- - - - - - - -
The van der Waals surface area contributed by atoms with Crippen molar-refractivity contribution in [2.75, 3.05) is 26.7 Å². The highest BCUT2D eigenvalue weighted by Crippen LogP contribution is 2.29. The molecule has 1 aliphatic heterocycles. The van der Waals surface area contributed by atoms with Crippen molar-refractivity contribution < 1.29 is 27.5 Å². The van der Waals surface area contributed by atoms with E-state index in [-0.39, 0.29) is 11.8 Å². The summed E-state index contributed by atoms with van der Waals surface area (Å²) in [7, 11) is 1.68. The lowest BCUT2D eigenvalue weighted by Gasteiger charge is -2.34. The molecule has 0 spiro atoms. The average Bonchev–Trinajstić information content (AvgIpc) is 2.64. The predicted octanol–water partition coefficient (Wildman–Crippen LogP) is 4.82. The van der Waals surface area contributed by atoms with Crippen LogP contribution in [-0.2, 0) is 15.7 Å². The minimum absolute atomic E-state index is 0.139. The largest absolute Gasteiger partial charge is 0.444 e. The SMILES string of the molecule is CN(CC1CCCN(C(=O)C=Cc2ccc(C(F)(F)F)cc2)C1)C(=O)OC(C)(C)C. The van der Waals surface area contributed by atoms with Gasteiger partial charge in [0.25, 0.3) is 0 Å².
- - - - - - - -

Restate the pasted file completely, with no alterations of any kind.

The van der Waals surface area contributed by atoms with Crippen molar-refractivity contribution in [2.75, 3.05) is 26.7 Å². The highest BCUT2D eigenvalue weighted by Crippen LogP contribution is 2.29. The molecule has 1 aliphatic heterocycles. The van der Waals surface area contributed by atoms with Crippen molar-refractivity contribution < 1.29 is 27.5 Å². The van der Waals surface area contributed by atoms with E-state index in [-0.39, 0.29) is 11.8 Å². The summed E-state index contributed by atoms with van der Waals surface area (Å²) in [7, 11) is 1.68. The lowest BCUT2D eigenvalue weighted by Gasteiger charge is -2.34. The molecule has 0 spiro atoms. The average Bonchev–Trinajstić information content (AvgIpc) is 2.64. The predicted octanol–water partition coefficient (Wildman–Crippen LogP) is 4.82. The van der Waals surface area contributed by atoms with Crippen LogP contribution in [-0.2, 0) is 15.7 Å². The minimum absolute atomic E-state index is 0.139. The largest absolute Gasteiger partial charge is 0.444 e. The SMILES string of the molecule is CN(CC1CCCN(C(=O)C=Cc2ccc(C(F)(F)F)cc2)C1)C(=O)OC(C)(C)C. The van der Waals surface area contributed by atoms with Gasteiger partial charge in [0.25, 0.3) is 0 Å².